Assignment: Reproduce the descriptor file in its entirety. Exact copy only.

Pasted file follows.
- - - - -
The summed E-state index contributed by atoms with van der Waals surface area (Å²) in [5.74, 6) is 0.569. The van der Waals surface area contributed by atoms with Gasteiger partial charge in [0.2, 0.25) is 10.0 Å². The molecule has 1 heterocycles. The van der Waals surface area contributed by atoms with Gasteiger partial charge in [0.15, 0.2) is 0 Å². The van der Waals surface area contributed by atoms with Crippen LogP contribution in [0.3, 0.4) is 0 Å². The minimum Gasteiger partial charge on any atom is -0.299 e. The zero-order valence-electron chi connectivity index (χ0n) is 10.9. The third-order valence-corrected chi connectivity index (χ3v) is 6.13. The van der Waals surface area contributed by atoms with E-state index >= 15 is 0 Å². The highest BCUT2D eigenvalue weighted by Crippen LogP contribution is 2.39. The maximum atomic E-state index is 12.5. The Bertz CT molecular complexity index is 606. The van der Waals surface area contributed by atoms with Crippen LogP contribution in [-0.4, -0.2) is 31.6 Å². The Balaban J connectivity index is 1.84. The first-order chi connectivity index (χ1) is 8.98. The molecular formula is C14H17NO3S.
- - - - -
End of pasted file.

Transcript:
The summed E-state index contributed by atoms with van der Waals surface area (Å²) in [5.74, 6) is 0.569. The van der Waals surface area contributed by atoms with Gasteiger partial charge in [0.2, 0.25) is 10.0 Å². The molecule has 1 heterocycles. The van der Waals surface area contributed by atoms with Gasteiger partial charge in [0.15, 0.2) is 0 Å². The van der Waals surface area contributed by atoms with Crippen LogP contribution in [0.3, 0.4) is 0 Å². The minimum Gasteiger partial charge on any atom is -0.299 e. The zero-order valence-electron chi connectivity index (χ0n) is 10.9. The third-order valence-corrected chi connectivity index (χ3v) is 6.13. The van der Waals surface area contributed by atoms with E-state index >= 15 is 0 Å². The highest BCUT2D eigenvalue weighted by Crippen LogP contribution is 2.39. The maximum atomic E-state index is 12.5. The Bertz CT molecular complexity index is 606. The van der Waals surface area contributed by atoms with Crippen LogP contribution in [-0.4, -0.2) is 31.6 Å². The Balaban J connectivity index is 1.84. The first-order chi connectivity index (χ1) is 8.98. The molecular formula is C14H17NO3S.